Additionally, the sprinkles are not real, they are plastic, which has caused the MOIC to be fined multiple times because the plastic sprinkles are becoming a environmental hazard as people unknowingly carry them outside allowing them to end up in storm drains and ultimately into local waterways. I stepped in the pool briefly and still somehow had sprinkles in my car and hours later on the floor in my home. Shake your sprinkles off best you can!

Sprinkle pool tip: Don't get precious in this room. The lighting is a mixture of natural and artifical, so by time you adjust your DSLR just right, time is almost up. Grab your phone and get ready to snap quickly. And DO NOT wear complicated shoes. I wore slip-on shoes and people were literally walking over me to get over to the lockers when it was their turn. Also, there are a lot of bare feet in here, so whether or not you want to co-mingle with lord know what fungus or open wounds is up to you.

Once you leave the pool you enter a colorful courtyard where you can take your time sitting on pink benches or using the colorful walls to get some photos.

Courtyard tip: If you are patient, the courtyard is spacious and fills up and then empties. Take your time in this area and get creative with as many shots as you can here because there isn't a whole lot of pressure and you can't go back to it later.

The Shake Your Buns room is next, and it's where you get your first ice cream sample. I did not eat any ice cream during my visit because I'm not eating dairy right now. To my knowledge there are no non-dairy options to try. 

Your main photo ops in this room is the cute bar area against the wall or the Shake your Buns wall. If it's full just wait til it clears out.

Back through the courtyard you walk up pink stairs that take you into the room filled with giant ice cream cones. While it's a colorful room there isn't really a designated photo area, so unless you pose with a giant ice cream you don't end up spending too much time in here. The main event is around the corner.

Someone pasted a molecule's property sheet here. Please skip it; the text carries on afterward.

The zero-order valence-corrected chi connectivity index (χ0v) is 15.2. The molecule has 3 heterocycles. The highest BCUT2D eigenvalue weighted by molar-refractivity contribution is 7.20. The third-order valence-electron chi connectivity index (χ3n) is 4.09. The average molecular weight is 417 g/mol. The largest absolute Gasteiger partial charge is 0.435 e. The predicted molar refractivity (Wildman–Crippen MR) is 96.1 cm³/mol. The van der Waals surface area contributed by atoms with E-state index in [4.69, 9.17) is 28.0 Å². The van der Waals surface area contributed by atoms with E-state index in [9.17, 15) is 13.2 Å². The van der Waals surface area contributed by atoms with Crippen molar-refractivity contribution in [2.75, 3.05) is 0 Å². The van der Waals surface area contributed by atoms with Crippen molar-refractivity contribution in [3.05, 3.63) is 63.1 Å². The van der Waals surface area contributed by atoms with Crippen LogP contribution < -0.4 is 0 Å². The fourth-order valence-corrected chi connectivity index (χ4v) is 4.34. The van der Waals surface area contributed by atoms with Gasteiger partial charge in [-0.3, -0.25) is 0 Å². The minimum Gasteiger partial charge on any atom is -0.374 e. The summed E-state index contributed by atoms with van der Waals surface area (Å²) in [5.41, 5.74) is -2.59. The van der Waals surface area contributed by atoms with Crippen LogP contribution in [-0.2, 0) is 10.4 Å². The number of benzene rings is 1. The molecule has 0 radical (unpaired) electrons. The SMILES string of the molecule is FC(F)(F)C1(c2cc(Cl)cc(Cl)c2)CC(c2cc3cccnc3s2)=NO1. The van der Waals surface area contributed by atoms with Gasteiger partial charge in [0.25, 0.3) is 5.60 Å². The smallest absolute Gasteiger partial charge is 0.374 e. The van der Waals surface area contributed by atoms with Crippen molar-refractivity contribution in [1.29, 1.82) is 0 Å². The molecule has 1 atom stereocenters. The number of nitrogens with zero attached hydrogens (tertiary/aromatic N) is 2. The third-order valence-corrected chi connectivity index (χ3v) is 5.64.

The most popular room BY FAR is also the most swelteringly hot and I don't think that's by accident. Every other room has a normal temperature but this one. The pink palm tree room (might not be the actual name) is home to three main photo ops,  two Miley Cyrus wrecking-ball-esque swings and the tiny coconut cave.

The rules of the Museum of Ice Cream dictate that once you leave the sprinkle pool no one will monitor how long you spend there, but you cannot go back into past rooms. The pink palm tree room has the most photo opportunities, and therefore the room where people stay the longest.  A line forms to enter the glittery door in the corner that lets you break your back in half by entering, or you can crawl. A thought may enter your mind "I paid $40 to crawl on my hands and knees to take a photo" and shame sets in briefly.

A member of MOIC staff keeps an eye (in-between handing out miniature ice cream cones) on how long people are in coconut cave. I did see her check on some people during my time in line. Good for keeping the line moving, bad for getting the perfect shot you literally got on all fours for.